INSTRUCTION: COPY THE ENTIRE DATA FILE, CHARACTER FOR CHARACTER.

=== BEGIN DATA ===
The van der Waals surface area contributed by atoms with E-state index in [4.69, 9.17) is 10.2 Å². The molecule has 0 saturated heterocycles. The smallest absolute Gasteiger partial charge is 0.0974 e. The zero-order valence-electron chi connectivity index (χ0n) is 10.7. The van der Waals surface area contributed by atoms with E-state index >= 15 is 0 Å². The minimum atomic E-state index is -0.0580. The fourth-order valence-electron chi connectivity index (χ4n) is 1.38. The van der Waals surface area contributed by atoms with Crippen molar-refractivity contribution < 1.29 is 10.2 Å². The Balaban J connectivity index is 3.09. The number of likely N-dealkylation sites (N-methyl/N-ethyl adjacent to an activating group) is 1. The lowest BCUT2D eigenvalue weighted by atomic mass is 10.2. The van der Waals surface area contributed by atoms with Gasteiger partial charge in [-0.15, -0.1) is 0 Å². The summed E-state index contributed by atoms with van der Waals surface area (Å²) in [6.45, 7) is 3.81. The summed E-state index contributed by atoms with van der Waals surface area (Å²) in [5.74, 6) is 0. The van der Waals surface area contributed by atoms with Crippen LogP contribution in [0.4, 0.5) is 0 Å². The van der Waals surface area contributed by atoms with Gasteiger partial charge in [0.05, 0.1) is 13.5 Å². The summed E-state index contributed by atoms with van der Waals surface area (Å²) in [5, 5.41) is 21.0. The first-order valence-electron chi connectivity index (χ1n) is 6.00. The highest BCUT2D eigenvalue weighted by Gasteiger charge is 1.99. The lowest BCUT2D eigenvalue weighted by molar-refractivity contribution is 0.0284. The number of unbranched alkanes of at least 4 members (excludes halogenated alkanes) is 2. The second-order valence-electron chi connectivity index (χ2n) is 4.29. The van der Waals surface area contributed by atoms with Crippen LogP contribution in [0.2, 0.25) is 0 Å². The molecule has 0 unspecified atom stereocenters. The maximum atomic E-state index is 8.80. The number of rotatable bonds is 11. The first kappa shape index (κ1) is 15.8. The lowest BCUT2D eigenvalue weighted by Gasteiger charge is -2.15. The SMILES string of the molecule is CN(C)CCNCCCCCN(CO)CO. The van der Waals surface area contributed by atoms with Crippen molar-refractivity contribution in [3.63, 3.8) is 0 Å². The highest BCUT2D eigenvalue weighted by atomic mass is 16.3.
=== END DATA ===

The van der Waals surface area contributed by atoms with E-state index in [4.69, 9.17) is 10.2 Å². The molecule has 0 saturated heterocycles. The smallest absolute Gasteiger partial charge is 0.0974 e. The zero-order valence-electron chi connectivity index (χ0n) is 10.7. The van der Waals surface area contributed by atoms with E-state index >= 15 is 0 Å². The minimum atomic E-state index is -0.0580. The fourth-order valence-electron chi connectivity index (χ4n) is 1.38. The van der Waals surface area contributed by atoms with Crippen molar-refractivity contribution < 1.29 is 10.2 Å². The Balaban J connectivity index is 3.09. The number of likely N-dealkylation sites (N-methyl/N-ethyl adjacent to an activating group) is 1. The lowest BCUT2D eigenvalue weighted by atomic mass is 10.2. The van der Waals surface area contributed by atoms with Gasteiger partial charge in [-0.15, -0.1) is 0 Å². The summed E-state index contributed by atoms with van der Waals surface area (Å²) in [6.45, 7) is 3.81. The summed E-state index contributed by atoms with van der Waals surface area (Å²) in [5.74, 6) is 0. The van der Waals surface area contributed by atoms with Crippen LogP contribution in [0.4, 0.5) is 0 Å². The van der Waals surface area contributed by atoms with Gasteiger partial charge in [0.05, 0.1) is 13.5 Å². The summed E-state index contributed by atoms with van der Waals surface area (Å²) in [5, 5.41) is 21.0. The first-order valence-electron chi connectivity index (χ1n) is 6.00. The highest BCUT2D eigenvalue weighted by Gasteiger charge is 1.99. The lowest BCUT2D eigenvalue weighted by molar-refractivity contribution is 0.0284. The number of unbranched alkanes of at least 4 members (excludes halogenated alkanes) is 2. The second-order valence-electron chi connectivity index (χ2n) is 4.29. The van der Waals surface area contributed by atoms with Crippen LogP contribution in [0.2, 0.25) is 0 Å². The molecule has 0 unspecified atom stereocenters. The maximum atomic E-state index is 8.80. The number of rotatable bonds is 11. The first kappa shape index (κ1) is 15.8. The lowest BCUT2D eigenvalue weighted by Gasteiger charge is -2.15. The SMILES string of the molecule is CN(C)CCNCCCCCN(CO)CO. The van der Waals surface area contributed by atoms with Crippen molar-refractivity contribution in [3.63, 3.8) is 0 Å². The highest BCUT2D eigenvalue weighted by atomic mass is 16.3.